Molecular Logic of Spinal Circuits Regulating Locomotor Speed

molecular markers for MN subtypes

Scientists at the Karolinska Institutet in Sweden have elucidated the molecular logic that underlies the assembly of spinal circuits controlling the velocity of locomotion in adult zebrafish.

The adaptability of motor activities in terms of timing, speed, and strength is essential for rapid adaptation to the ever-changing world around us. The most obvious example of this is during locomotion, a behaviour that necessitates full-body coordination and is characterized by abrupt changes in speed and strength.

In this study, we used single-cell RNA sequencing in adult zebrafish to link the molecular diversity of motoneurons and interneurons with their modular circuit organization that is responsible for changes in locomotor speed. We show that each neuronal population comprises three specific subtypes defined by key molecular features and correspond to neurons underlying locomotion at slow, intermediate and fast speeds,”

said corresponding author Abdel El Manira, Professor at the Department of Neuroscience at Karolinska Institutet.

Motoneuron Diversity Underpinning

Single-cell RNAseq of GFP+ neurons
Single-cell RNAseq of GFP+ neurons in isl1a:GFP and chx10:GFP transgenic lines. Credit: Nature Neuroscience (2023). DOI: 10.1038/s41593-023-01479-1

The researchers’ analysis also reveals molecular signatures that define each of the three circuit speed modules. The study uncovers the molecular underpinnings for neuronal diversity and how they relate to the function of locomotor circuits in adult zebrafish.

In general, the study adds a lot to our knowledge of the molecular and circuitry mechanisms that control locomotor flexibility. It also helps us map the circuits that control motor actions by showing how the different kinds of molecules in motoneurons and interneurons affect how they work, connect, and behave.

“While the categorization of muscle units into slow, intermediate, and fast types is universal to all vertebrates, the molecular underpinnings of motoneuron diversity and their premotor circuits have remained unclear. Our study fills this critical gap in our knowledge and represents a true advance in the field,”

said Irene Pallucchi, co-author of the article.

Modular Circuit Organization

The conceptual advance provided by the study is of broad interest to researchers in the motor control field and brain circuit organization in general.

“We used single-cell RNA sequencing, electrophysiology, anatomical, and behavioral analysis in adult zebrafish, which provide both experimental and genetic accessibility,”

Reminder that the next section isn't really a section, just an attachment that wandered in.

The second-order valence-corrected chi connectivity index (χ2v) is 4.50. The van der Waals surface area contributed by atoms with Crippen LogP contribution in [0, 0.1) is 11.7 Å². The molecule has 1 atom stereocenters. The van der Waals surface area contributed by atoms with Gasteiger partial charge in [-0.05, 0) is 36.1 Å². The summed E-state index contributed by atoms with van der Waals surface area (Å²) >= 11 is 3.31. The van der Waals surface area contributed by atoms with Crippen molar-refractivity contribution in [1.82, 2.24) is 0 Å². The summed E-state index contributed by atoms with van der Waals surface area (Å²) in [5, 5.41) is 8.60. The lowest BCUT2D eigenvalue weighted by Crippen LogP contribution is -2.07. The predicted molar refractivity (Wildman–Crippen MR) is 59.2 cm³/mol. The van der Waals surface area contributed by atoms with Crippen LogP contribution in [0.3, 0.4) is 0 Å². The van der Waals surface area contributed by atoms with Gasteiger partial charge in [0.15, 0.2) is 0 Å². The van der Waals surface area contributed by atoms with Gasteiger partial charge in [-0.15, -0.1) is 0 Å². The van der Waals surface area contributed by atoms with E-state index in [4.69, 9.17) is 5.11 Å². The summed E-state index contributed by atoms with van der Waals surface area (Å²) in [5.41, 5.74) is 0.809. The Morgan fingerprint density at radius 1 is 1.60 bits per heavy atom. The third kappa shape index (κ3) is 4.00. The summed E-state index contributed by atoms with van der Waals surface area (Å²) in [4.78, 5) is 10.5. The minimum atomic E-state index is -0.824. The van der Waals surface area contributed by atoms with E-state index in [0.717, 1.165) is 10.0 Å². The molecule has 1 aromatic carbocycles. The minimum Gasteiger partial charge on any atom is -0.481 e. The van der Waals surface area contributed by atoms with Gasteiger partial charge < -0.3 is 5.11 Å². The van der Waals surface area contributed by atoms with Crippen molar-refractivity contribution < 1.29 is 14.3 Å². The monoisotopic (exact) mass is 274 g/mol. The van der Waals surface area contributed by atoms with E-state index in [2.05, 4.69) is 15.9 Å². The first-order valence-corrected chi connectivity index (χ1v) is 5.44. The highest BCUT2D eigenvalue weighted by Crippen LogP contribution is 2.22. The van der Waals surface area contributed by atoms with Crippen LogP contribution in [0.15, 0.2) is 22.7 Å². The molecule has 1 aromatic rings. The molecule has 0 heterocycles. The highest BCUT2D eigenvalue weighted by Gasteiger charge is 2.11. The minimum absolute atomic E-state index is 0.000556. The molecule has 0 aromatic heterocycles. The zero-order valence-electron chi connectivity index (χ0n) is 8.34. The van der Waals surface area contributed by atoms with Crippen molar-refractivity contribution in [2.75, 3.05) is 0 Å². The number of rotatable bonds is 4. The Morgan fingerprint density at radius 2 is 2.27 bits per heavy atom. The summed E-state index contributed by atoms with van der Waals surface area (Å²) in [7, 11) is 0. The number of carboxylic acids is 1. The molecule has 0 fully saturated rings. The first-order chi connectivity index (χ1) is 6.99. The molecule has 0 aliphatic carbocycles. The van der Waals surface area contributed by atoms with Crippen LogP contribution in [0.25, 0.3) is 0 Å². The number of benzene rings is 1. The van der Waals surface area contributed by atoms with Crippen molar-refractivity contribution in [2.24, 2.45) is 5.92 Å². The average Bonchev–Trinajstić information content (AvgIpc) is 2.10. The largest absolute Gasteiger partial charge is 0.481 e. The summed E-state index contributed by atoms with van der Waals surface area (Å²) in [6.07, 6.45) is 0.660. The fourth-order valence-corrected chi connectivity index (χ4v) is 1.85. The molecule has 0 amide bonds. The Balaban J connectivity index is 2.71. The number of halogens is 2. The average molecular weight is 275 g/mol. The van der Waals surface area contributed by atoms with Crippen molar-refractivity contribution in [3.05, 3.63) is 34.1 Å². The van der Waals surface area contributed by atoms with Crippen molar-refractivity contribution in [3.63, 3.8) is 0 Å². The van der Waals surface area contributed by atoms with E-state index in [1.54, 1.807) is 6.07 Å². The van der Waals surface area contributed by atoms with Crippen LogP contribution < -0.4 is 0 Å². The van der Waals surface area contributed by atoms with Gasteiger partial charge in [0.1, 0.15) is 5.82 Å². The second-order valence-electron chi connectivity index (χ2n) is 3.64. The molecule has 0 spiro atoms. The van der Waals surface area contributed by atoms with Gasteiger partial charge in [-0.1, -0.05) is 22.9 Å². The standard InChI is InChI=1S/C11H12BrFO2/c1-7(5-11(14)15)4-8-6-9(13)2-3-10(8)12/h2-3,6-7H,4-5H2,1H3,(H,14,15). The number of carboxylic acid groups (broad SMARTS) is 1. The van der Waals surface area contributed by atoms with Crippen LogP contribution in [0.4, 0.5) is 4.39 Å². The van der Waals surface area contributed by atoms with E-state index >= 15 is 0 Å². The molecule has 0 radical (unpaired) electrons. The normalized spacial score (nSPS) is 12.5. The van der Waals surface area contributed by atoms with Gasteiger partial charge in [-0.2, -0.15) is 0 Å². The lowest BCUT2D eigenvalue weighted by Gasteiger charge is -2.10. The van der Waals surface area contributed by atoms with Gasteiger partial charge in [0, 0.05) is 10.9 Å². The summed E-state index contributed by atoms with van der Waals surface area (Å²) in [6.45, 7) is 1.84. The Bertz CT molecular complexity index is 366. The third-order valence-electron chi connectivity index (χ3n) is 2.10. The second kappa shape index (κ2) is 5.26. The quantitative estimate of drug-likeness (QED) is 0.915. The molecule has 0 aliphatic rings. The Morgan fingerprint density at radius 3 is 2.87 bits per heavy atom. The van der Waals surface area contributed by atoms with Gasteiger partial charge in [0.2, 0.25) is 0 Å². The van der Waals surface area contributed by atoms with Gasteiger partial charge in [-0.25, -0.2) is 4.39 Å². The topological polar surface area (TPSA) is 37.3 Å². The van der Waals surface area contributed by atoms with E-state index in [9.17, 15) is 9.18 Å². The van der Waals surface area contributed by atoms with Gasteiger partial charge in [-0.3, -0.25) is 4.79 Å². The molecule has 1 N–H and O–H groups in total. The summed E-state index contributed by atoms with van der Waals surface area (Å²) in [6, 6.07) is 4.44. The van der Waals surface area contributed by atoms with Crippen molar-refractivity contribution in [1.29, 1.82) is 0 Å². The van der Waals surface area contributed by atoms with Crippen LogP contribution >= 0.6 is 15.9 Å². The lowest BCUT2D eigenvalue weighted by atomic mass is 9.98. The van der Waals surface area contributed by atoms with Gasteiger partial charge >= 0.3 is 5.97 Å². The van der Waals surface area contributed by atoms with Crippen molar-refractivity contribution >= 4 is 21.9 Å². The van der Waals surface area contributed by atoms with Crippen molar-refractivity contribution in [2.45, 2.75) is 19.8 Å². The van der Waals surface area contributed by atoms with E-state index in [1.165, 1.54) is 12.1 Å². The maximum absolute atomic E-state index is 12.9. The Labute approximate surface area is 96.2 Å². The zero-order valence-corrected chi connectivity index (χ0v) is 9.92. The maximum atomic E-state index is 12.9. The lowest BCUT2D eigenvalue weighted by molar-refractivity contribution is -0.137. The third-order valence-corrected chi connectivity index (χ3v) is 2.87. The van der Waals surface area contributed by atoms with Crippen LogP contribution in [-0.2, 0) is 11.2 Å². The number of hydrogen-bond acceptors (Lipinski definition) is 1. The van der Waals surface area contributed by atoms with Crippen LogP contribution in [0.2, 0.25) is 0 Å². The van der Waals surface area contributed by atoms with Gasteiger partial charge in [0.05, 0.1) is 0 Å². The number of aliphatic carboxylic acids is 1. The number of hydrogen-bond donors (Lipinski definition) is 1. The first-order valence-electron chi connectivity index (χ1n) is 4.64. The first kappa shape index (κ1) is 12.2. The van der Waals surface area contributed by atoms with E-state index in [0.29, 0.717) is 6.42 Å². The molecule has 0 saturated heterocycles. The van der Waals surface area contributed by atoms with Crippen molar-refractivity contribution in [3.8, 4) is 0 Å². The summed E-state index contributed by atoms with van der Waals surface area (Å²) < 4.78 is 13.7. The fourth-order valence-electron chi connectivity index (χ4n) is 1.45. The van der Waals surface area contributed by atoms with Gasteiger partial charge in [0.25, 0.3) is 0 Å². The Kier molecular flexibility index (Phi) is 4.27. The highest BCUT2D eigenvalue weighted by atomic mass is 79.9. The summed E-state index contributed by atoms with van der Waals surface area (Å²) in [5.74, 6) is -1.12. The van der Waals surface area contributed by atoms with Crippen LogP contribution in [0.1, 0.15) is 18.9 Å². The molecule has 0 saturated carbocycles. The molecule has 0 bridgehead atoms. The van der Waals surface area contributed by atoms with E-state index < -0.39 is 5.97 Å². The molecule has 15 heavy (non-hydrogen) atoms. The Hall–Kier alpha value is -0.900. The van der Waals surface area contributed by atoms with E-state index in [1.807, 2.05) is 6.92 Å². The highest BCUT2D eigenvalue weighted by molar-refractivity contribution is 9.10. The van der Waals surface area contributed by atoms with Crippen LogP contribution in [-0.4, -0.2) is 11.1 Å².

explained Maria Bertuzzi, research engineer in Abdel El Manira group and co-author of the article.

This helped them figure out the molecular and functional differences between motoneuron and interneuron subtypes, as well as how their modular circuits are set up to control how fast they move.

The study’s molecularly specified three-speed circuit module organization functions as gearshift mechanisms for speed change and can also allow for quick changes in direction. However, it is unknown how the brainstem drives the varied speed circuit modules.

“Our future studies aim to test the hypothesis that the commands from the brain are channeled to the spinal locomotor network through distinct command streams, each of which preferentially controls one of the speed circuit modules,”

said Abdel El Manira.

By establishing such an arrangement, task and situation-dependent locomotor maneuverability and flexibility would be significantly enhanced.


The flexibility of motor actions is ingrained in the diversity of neurons and how they are organized into functional circuit modules, yet our knowledge of the molecular underpinning of motor circuit modularity remains limited. Here we use adult zebrafish to link the molecular diversity of motoneurons (MNs) and the rhythm-generating V2a interneurons (INs) with the modular circuit organization that is responsible for changes in locomotor speed. We show that the molecular diversity of MNs and V2a INs reflects their functional segregation into slow, intermediate or fast subtypes. Furthermore, we reveal shared molecular signatures between V2a INs and MNs of the three speed circuit modules. Overall, by characterizing how the molecular diversity of MNs and V2a INs relates to their function, connectivity and behavior, our study provides important insights not only into the molecular mechanisms for neuronal and circuit diversity for locomotor flexibility but also for charting circuits for motor actions in general.

  1. Pallucchi, I., Bertuzzi, M., Madrid, D. et al. Molecular blueprints for spinal circuit modules controlling locomotor speed in zebrafish. Nat Neurosci (2023). doi: 10.1038/s41593-023-01479-1

Top Image: Lateral view of a spinal cord segment showing RNAscope in situ hybridization of grin1b and pvalb6 in slow–intermediate motor neurons. Credit: Nat Neurosci (2023). doi: 10.1038/s41593-023-01479-1

Last Updated on November 13, 2023